Her workplace affair didn't last, but his divorce did

Tracey Folly

*This is a work of nonfiction based on actual events I witnessed firsthand; used with permission.

My coworkers' love triangle was more like a square.

You see a lot of things when you work in a big-box store. When you get a large group of people together in a retail setting, it's like putting vegetables, potatoes, and tough cuts of beef in a pressure cooker. You're going to end up with stew.

The first thing I noticed when I worked in retail was that romance took more time out of the average employee's workday than actual work did. I suppose there was something about spending so much time in close proximity that inspired a lot of new relationships.

The problem was that many of the people pursuing new romantic relationships at work already had old relationships at home.

I noticed that one of my female coworkers seemed smitten with one manager. He was friendly and flirty, and all the women liked him. He wore a thick gold wedding band on the ring finger of his left hand and spoke about his wife often, but that didn't slow down any of his admirers.

It wasn't long before I noticed this coworker and that manager openly exchanging glances in the break room. They would playfully touch each other on the arm or swat each other on the back, but the rest of us could see what was really happening.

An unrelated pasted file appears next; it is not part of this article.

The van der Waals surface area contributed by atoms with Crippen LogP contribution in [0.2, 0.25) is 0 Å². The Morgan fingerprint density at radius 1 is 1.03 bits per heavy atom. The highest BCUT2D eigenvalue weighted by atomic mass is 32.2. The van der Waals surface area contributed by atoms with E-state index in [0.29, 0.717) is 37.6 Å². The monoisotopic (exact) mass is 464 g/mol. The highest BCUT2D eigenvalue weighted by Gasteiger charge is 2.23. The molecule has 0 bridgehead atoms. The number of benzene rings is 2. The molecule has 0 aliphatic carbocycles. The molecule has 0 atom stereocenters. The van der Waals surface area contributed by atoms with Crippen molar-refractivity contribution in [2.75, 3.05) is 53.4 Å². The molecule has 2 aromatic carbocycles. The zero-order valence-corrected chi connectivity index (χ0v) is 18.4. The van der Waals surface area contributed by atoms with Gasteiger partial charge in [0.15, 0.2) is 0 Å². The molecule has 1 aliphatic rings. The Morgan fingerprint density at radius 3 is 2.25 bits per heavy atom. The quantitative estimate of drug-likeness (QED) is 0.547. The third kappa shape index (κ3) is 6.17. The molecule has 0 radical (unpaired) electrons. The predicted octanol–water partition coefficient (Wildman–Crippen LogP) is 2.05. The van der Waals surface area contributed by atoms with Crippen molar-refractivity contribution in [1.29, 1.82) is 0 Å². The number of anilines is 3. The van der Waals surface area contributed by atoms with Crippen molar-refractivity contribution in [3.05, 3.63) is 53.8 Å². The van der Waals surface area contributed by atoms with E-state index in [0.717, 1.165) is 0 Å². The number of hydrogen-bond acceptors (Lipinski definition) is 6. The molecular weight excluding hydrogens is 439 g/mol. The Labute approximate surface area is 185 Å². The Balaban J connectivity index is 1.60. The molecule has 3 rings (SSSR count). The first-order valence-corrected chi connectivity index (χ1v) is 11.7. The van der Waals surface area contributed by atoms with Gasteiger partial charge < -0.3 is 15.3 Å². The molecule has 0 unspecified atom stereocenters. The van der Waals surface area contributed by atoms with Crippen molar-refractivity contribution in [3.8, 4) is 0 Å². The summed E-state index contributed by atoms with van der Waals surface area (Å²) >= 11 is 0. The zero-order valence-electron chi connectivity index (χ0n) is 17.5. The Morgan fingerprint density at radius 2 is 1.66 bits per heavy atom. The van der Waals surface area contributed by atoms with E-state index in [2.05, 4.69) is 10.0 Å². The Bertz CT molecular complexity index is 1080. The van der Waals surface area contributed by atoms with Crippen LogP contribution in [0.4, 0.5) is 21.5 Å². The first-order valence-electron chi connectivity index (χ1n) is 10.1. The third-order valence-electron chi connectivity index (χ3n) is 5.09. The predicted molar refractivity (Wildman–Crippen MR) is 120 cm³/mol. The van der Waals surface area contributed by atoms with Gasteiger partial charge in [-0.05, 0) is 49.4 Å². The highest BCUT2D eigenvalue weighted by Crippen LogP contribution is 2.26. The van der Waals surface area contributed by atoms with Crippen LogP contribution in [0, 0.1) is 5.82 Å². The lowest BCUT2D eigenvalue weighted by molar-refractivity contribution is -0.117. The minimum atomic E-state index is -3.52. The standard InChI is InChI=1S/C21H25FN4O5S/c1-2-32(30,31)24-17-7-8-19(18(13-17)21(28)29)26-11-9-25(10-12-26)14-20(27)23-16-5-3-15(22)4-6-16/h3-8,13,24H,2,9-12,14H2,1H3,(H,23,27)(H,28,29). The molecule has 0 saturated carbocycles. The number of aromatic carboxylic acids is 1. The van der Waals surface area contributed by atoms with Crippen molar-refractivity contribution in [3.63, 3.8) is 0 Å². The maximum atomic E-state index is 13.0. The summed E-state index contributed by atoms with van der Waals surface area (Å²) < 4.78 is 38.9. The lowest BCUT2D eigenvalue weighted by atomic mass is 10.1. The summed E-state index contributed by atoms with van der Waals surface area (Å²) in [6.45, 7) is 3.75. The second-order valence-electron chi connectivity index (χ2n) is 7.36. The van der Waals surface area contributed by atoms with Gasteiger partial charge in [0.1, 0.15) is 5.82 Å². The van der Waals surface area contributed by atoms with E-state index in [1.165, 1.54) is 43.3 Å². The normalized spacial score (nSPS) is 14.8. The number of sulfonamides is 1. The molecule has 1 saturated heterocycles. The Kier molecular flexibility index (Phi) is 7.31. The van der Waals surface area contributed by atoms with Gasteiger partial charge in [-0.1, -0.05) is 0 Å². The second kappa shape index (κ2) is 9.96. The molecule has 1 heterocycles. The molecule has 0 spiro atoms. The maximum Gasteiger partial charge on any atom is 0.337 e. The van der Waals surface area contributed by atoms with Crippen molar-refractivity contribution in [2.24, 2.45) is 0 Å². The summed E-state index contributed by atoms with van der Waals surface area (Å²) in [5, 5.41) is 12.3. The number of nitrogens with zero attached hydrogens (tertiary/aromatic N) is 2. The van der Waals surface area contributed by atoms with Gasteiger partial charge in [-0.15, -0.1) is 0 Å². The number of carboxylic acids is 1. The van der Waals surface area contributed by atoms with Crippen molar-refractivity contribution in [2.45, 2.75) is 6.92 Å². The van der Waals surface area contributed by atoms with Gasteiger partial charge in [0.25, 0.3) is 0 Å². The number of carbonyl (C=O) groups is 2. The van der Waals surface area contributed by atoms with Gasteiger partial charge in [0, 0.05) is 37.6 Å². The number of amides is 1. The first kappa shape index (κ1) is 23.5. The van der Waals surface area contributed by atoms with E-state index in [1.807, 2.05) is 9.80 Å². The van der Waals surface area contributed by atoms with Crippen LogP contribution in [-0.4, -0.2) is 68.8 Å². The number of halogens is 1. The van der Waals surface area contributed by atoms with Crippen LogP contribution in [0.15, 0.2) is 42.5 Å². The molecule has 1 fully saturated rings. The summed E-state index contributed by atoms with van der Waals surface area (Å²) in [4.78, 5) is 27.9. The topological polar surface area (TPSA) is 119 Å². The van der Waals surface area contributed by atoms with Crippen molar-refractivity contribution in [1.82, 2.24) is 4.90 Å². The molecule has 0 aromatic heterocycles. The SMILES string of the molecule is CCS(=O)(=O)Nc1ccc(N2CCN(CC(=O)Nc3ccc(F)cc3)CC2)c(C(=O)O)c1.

One day, my coworker confessed that she and our married manager were having an affair. "He said he's going to leave his wife for me," she said.

Months passed, and he didn't seem any closer to leaving his wife. To my surprise, he finally moved out of the home they had shared. He was a free man. He took off the thick gold wedding band he once wore on the ring finger of his left hand.

My coworker felt thrilled. Her excitement didn't last long.

When word spread about our manager's newfound single status, his popularity went through the roof. Before my coworker could see it happening, she had some serious competition. Her beau left her for another woman, and yes, she was a coworker, too.

I could see how awkward the situation became. The break room became a place of tension. There was nothing worse than watching the three of them vying for the same coffee pot or the television remote and knowing they were competing for more than a cup of hot coffee or the right to watch Judge Judy on their lunch break.

The last time I saw them, the manager and his wife had become officially divorced and my coworker friend was officially single. Meanwhile, the manager was enjoying a relationship with the other coworker, and apparently, the human resources department was unaware of the whole mess because they must have broken at least a dozen workplace rules between the three of them.

As for the manager's ex-wife, she turned out to be a really nice lady. We've since become friends, and she inspired me to write this story.

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Writing about relationships online since 2009.

Massachusetts State

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